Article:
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Designing a variable-frequency ultrasonic wave generator

  1. Mar 6, 2015 #1
    Hello everyone! Seeing as this is my first post, I'll give you a basic background of who I am: My name is Andrew Raisbeck; I graduated from university with a Bachelor of Computing (Computer Science) degree a little over a year ago, and I now work full-time for the government of Canada. Since I am not an electronic engineer by trade, I apologize in advance if this question is a little more basic (or I'm a little more obtuse) then average!

    I love my current job, but I have the spirit of an entrepeneur... and I have come up with a product idea - one that requires I generate ultrasonic waves of a variable frequency (the variable frequency is just required for testing and development... the end product may vary well have a fixed frequency).

    Since I have very little knowledge of advanced electronics/circuits, I have had to do a lot of independent research; so far, I have determined that I will require the following (to complete a prototype for my idea):

    1. One or two Piezoelectric transducers (simply to generate ultrasonic waves... I do not require the ability to "listen" for their echo). Here is a set of transducers that I believe would work for my project.

    2. A variable-frequency wave generator (to send electronic signals of a controllable frequency to the piezoelectric transducer(s) in order to generate the ultrasonic waves). I believe this product is along the lines of what I am looking for, but I wouldn't mind something even more compact and stripped down.

    So! Basically, I just want to know if I am going about this the right way, or if I am completely misunderstanding the physics of what I am trying to do. I want to generate the ultrasonic waves with a piezoelectric transducer instead of a purpose-built ultrasonic transducer simply because it seems way more cost effective to buy the former instead of the latter. Will I be able to generate ultrasonic waves with the transducers that I linked to above? If not, how come? What issues (if any) might I run into by not using a purpose-built ultrasonic transducer? Finally, if I buy a piezoelectric transducer clocked at 3Mhz, is that simply the upper-limit of the wave frequencies it can produce? In other words, would I be able to product waves of a lower frequency with it by simply altering the frequency of the alternating current flowing to it?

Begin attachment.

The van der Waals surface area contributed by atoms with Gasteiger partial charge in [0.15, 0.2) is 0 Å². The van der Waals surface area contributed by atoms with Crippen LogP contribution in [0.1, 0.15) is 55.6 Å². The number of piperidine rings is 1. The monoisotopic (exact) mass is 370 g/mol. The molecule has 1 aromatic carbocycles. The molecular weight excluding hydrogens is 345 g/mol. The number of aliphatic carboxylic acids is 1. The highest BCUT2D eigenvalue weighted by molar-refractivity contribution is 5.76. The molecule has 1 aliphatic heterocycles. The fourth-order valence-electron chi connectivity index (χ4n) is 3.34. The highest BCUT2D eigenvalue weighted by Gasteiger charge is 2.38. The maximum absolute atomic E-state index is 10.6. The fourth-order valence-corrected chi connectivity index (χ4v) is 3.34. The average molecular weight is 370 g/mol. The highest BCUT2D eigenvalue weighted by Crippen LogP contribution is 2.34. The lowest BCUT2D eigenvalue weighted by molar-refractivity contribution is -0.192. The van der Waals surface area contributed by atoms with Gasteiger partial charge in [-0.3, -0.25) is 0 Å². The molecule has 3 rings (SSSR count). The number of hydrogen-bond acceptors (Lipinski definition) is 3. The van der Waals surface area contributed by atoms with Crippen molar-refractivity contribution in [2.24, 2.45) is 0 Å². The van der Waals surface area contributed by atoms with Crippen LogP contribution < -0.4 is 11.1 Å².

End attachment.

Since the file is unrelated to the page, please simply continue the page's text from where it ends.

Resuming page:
Thanks in advance for any advise and/or tips that you can provide me with! I really appreciate it. This is a totally new - and exciting - field of interest for me, and I want to really dive into this stuff head-on.
  2. jcsd
  3. Mar 6, 2015 #2
    Also, if anyone has any suggestions for better ways to procure the parts I need (and other electrical components for that matter), please let me know!
  4. Mar 6, 2015 #3


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    Staff: Mentor

    Welcome to the PF.

    What frequency range do you want to cover with your test prototype? Piezo transducers typically are narrow-band, working best at their resonant frequency. The one you linked to above looks to be a narrow-band transducer.

    I did a Google Images search on broadband piezoelectric transducer, and got some good hits. I think the first thing you should do (if you haven't already) is do some research into broadband piezo transducers, and see what they are typically driven by. How much output power are you thinking you will need? Have you done some reading on the human safety aspects of working with ultrasound? :smile:
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